Grammarly Fixed a Security Vulnerability, but It Still Can’t Fix Our Writing
Last week, Google security researcher Tavis Ormandy identified a bug in Grammarly’s Chrome extension that threatened to let “any website … login to grammarly.com as you and access all your documents, history, logs, and all other data.” To its credit, Grammarly quickly responded to the report and closed the hole.
If you spend enough time online—and if you’re reading this, you almost certainly do—you’ve probably been exposed to the ubiquitous advertising for a product called Grammarly. In a video that’s been viewed almost 300 million times on YouTube, the company promises that its app and browser extension can help you identify “errors that other spelling and grammar checkers just can’t catch.” In a more recent spot (“Write The [sic] Future”), Grammarly shows off some of its advanced capabilities, promising that it will help you avoid accidental plagiarism, use semicolons properly, and improve your word choice.
But if all that promotion convinced you to try out the company’s products, there’s a chance you’ve been exposed to something much more serious along the way. Last week, Google security researcher Tavis Ormandy identified a bug in Grammarly’s Chrome extension that threatened to let “any website … login to grammarly.com as you and access all your documents, history, logs, and all other data.” To its credit, Grammarly quickly responded to the report and closed the hole.
While some early reporting on the bug suggested that it could compromise anything users typed on the internet, the actual problem seems to have been less sweeping. As Gizmodo clarified, the bug affected “user documents created and saved within the Grammarly Editor interface, which is available only when a user is logged in at Grammarly.com.” In other words, it doesn’t look like hackers could have captured the text of your private Facebook posts or compromising emails, though the problem is no less troubling for its relatively small scope.
As someone who had been testing out Grammarly’s services for a few months, I was both disquieted by Ormandy’s discovery and gratified by the company’s willingness to deploy a quick fix. Ultimately, however, nothing the company does could allay its true underlying problem: Its services just aren’t that good.
I first began running Grammarly through its paces thanks to a tweet storm in which Slate’s Yascha Mounk noted that many of the “fixes” in Grammarly’s advertisements are either unhelpful or actively wrong. For example, in the sentence, “Let’s suppose you’re writing a really important email to a colleague,” the program proposes a variety of alternatives to the phrase “really important.” While blanket injunctions are almost always absurd, the impulse here is understandable (weak modifiers such as really sometimes feel out of place in formal prose), but Grammarly goes even farther than the strictest writing instructor ever would. Like the grammar checker in Microsoft Word, Grammarly offers “suggested enhancements” including imperative and paramount that would actually render the construction nonsensical in the interest of unnecessary overcorrection.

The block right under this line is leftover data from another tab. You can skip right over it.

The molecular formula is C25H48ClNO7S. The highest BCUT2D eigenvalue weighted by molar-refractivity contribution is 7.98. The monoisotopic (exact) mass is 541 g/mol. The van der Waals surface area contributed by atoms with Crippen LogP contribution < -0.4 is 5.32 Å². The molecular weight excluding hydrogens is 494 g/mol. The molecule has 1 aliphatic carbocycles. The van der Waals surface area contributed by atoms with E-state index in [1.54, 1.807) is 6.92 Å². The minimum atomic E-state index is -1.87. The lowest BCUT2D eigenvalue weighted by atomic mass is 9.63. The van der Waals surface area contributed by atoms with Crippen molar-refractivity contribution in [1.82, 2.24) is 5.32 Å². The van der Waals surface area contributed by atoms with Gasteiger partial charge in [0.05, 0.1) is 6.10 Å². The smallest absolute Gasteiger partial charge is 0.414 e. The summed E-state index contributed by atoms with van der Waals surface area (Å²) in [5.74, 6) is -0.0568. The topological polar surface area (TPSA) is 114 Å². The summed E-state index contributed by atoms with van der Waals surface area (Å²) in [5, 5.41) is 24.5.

Strangely, when I rewrote the sentence in Grammarly’s browser-based word processor, it declined to flag “really important” as a problem. Instead, it tantalizingly informed me that there was an “advanced issue” in the sentence, but I’d have to upgrade to a paid subscription ($29.95 per month, unless I committed to a full year, at which point it would drop to $11.66 per month) to find out what it was. If I understand right, then, Grammarly is saving its worst advice for its actual paying customers.
Even Grammarly’s most basic suggestions can still lead users astray. Take this sentence from an article I recently published in Slate: “No matter what he’s wearing, he almost always opts for long sleeves—here in an Apple Store uniform (just one of the team!), there in a plain sport shirt.” Grammarly identifies three possible problems. First, seemingly thrown by syntactical complexity, it suggests that I should replace “there in a” with “there is a,” a change that would be ungrammatical, but that still leaves me questioning my own stylistic choices. Second, it proposes substituting “sports shirt” for “sport shirt,” an acceptable, if uncalled for, alternative. Third, and worst of all, it declares, “The word plain doesn’t seem to fit in this context,” and informs me that I should change it to “plaid.” While switching things up might be good for your sartorial style, it’s only going to make your prose more baffling. This is an instance of what I’m tempted to call the algorithmic uncanny valley, that point at which a program is astute enough to recognize that humans often pair shirt with plaid but not enough to understand that they also do so with plain.
This example is particularly galling, because it’s clearly the sort of thing “that other spelling and grammar checkers just can’t catch.” Whatever its faults, Grammarly’s Chrome extension isn’t completely useless. It’s saved me from some basic typos in hastily composed tweets and emails, and when I ran a draft of this article through it, it noticed a missing word that I (probably) would have caught on review. Nevertheless, the company’s ostensibly advanced tools are more likely to degrade our writing than improve it, if only because they don’t reflect the ways we really write.
By JACOB BROGAN first published on slate.com February 7, 2018